General precautions

2214 driving in snow outside
Photo: Outside Magazine

The first consideration is whether you need to go out by car at all. Icy roads can be extremely treacherous, so we advise you to question whether the journey is really worth the financial and emotional cost of a potential accident.

Listen to the radio. Weather forecasters will often tell you if there are specific danger zones and this may help you decide whether or not to venture out.

You may already be on the road and are unsure whether ice is going to be a problem.

One of the major differences between snow and ice is that snow is easy to spot. Black ice, on the other hand, blends so well into the colouring of the road you often don’t know it’s there until it’s too late. It’s a good idea to use your car thermometer as a guide. If it registers the air’s ambient temperature as being close to freezing, you need to be extra careful.

Another way of detecting ice is to watch the other drivers around you. If you spot them sliding, or you notice cars that have veered off the road, you have probably driven into an icy area.

If you find yourself in a situation that makes you nervous, pull over and either wait for the temperatures to rise or find an alternative mode of transport, according to Uniroyal.

Top tips for winter driving

2313 winter road driving tests
Photo: Driving-tests

Be cautious on the road

While this may seem like common sense, it’s incredibly important. Driving too close, speeding, changing lanes suddenly; these are all things that can result in collisions for you or other drivers around you. Stopping distances on icy roads are more than double that of dry roads. Leaving space, slowing down and being aware of the other vehicles on the road can lead to a safer, less stressful drive.

Use winter tires

It’s proven that winter tires provide more control in icy conditions. So much so that provincial governments offer rebates or insurance premiums to those who have winter tires installed on their vehicles. Though the price of these tires may seem high, it’s far cheaper than repair bills or increased insurance costs after an accident, not to mention the added peace of mind of having them. Learn more about winter tires here, as Carfax cites.

Know how to drive on black ice

Ice impacts your stopping distance and vehicle handling. Practice driving in slippery conditions like an empty, snow or ice-covered parking lot to help prepare you. Get a feel for how the car reacts when you brake suddenly, or when it starts to slide. It’s also important to practice this with your winter tires on. Snow tires are made of a compound that will stay soft and pliant in cold temperatures rather than turning hard in the cold like summer or all-season tires.​

Tips for Driving in the Snow

Stay home. Only go out if necessary. Even if you can drive well in bad weather, it’s better to avoid taking unnecessary risks by venturing out.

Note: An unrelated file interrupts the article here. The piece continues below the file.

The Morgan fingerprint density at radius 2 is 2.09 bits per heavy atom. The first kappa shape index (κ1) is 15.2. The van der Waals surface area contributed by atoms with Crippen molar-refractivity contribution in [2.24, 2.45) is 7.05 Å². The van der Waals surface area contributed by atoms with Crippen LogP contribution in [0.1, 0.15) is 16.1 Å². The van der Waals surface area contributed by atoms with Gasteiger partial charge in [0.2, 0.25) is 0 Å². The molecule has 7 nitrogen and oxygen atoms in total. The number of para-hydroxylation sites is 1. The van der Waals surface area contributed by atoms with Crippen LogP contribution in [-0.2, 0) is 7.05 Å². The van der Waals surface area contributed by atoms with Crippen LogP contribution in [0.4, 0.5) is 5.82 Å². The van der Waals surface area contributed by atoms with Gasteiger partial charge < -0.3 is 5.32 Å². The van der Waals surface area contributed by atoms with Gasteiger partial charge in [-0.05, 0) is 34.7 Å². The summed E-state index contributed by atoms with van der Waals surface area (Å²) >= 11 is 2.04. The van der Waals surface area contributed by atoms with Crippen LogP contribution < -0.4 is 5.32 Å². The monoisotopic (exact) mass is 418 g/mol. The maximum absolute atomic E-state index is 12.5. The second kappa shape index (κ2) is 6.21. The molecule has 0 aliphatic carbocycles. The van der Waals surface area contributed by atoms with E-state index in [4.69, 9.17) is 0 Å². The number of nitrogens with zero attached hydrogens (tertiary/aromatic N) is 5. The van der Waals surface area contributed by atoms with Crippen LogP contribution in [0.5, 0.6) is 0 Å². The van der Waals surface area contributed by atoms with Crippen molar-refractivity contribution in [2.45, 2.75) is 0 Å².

Drive slowly. Always adjust your speed down to account for lower traction when driving on snow or ice.

Accelerate and decelerate slowly. Apply the gas slowly to regain traction and avoid skids. Don’t try to get moving in a hurry and take time to slow down for a stoplight. Remember: It takes longer to slow down on icy roads.

Increase your following distance to five to six seconds. This increased margin of safety will provide the longer distance needed if you have to stop.

Know your brakes. Whether you have antilock brakes or not, keep the heel of your foot on the floor and use the ball of your foot to apply firm, steady pressure on the brake pedal.

Don’t stop if you can avoid it. There’s a big difference in the amount of inertia it takes to start moving from a full stop versus how much it takes to get moving while still rolling. If you can slow down enough to keep rolling until a traffic light changes, do it.

Don’t power up hills. Applying extra gas on snow-covered roads will just make your wheels spin. Try to get a little inertia going before you reach the hill and let that inertia carry you to the top. As you reach the crest of the hill, reduce your speed and proceed downhill slowly.

Don’t stop going up a hill. There’s nothing worse than trying to get moving up a hill on an icy road. Get some inertia going on a flat roadway before you take on the hill.

Icy conditions can be accompanied by hail storms. These can limit your visibility so, if safe to do so, it’s a good idea to pull off the road, ideally stopping somewhere that’s covered, such as under a bridge. Direct your car towards the hail, so your windscreen withstands the majority of the force and not your side or rear windows. Your windscreen is capable of protecting you more than other windows. Wait for the hail to pass before setting off again.

It’s always a good idea to carry a charged mobile phone with you so you can notify people if you’ve broken down.

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